Cultural backwater no more, Los Angeles has transformed itself, particularly over the last decade, into a serious competitor to New York City as America’s most dynamic arts capital. One name has become synonymous with this stunning metamorphosis. Bangkok born architect Kulapat Yantrasast currently has contemporary art spaces underway all around L.A. We at G first spotted this Thai’s considerable talents at the cool private houses he designed in Phuket and along the River Ping in Chiang Mai. But how did this architect from one ‘City of Angels’ end up the go-to designer for the other?
Before launching his design practice wHY in 2004, Yantrasast worked seven years for Tadao Ando on high profile projects like the Fondation Francois Pinault pour l’Art Contemporain in Paris and the Modern Art Museum of Fort Worth. Yantrasast credits the Pritzker Prize–winning Japanese architect with teaching him the value in collaborating. In contrast to the stereotype of the celebrated architect complaining that his genius ideas get watered down through compromise and clients, this one says emphatically, “the cross-pollination of people and ideas is so crazy exciting to me.”
Yantrasast’s popularity with art world clients also speaks to his appreciation for creative outliers. “I am drawn to unusual people,” observes Yantrasast, “people with uncommon ideas, challenging thoughts.” He sees museums and gallery spaces as something more dynamic than a series of walls. From wHY’s first completed project, the LEED gold certified Grand Rapids Art Museum, Yantrasast has built environments which encourage lingering and interacting with the built environment as part of the art experience.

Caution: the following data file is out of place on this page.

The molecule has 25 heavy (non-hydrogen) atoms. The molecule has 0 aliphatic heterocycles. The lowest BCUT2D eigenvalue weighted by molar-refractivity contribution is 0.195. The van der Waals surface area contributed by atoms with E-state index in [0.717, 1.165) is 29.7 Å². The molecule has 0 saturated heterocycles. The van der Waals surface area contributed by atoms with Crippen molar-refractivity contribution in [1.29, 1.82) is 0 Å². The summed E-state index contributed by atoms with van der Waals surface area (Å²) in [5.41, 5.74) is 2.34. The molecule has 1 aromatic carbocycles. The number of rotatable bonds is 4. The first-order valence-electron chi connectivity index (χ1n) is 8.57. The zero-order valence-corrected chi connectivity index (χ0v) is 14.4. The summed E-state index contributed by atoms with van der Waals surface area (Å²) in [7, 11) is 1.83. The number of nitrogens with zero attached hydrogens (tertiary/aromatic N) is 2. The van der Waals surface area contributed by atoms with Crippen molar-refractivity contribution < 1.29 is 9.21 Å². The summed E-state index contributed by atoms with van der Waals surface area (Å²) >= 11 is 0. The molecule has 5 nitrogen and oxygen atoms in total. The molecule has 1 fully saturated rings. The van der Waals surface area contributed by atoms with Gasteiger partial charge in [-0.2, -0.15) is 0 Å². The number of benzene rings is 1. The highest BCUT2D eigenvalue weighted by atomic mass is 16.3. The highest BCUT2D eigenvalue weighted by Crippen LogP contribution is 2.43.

California’s City of Angels has already seen Yantrasast create exhibitions and interiors for the Los Angeles County Museum of Art and California Institute of the Arts. This year his team will complete at least five projects across the sprawling metropolis including the Institute of Contemporary Art Los Angeles in the cultural hotbed of Downtown L.A., the Decoding Asian Urbanism exhibition at L.A.’s Architecture + Design Museum, which explores urban innovations transforming Asia’s booming cities, an as yet unannounced downtown private social club for the arts and the US West Coast flagship of Christie’s auction house in Beverly Hills, a 5,400-square-foot, two-storey space with an undulating curtain of pearlescent white aluminium.
The most the hotly anticipated project for this soon-to-be ‘starchitect’ must be the Maurice and Paul Marciano Art Foundation. Historic by L.A. standards, the windowless 1961 Scottish Rite Masonic Temple along Wilshire Boulevard near the suddenly hip Koreatown provides Yantrasast with the opportunity, “to foster a synergy between the historic building, contemporary art and the urban environment.” We eagerly await the late spring opening of this new cultural foundation from the co-founders of Guess Jeans. The 100,000 square foot heritage building has been entirely reconceived by Yantrasat to display the Marcianos’ collection of 1,500 contemporary art works including painting, sculpture and photography. Along with works by established artists like Takashi Murakami and Mike Kelley, we eagerly await the chance to admire works from up-and-coming artists like Oscar Tuazon and Danh Vō whose recent emergence in the contemporary art world reflects Yantrasast’s own spectacular rise.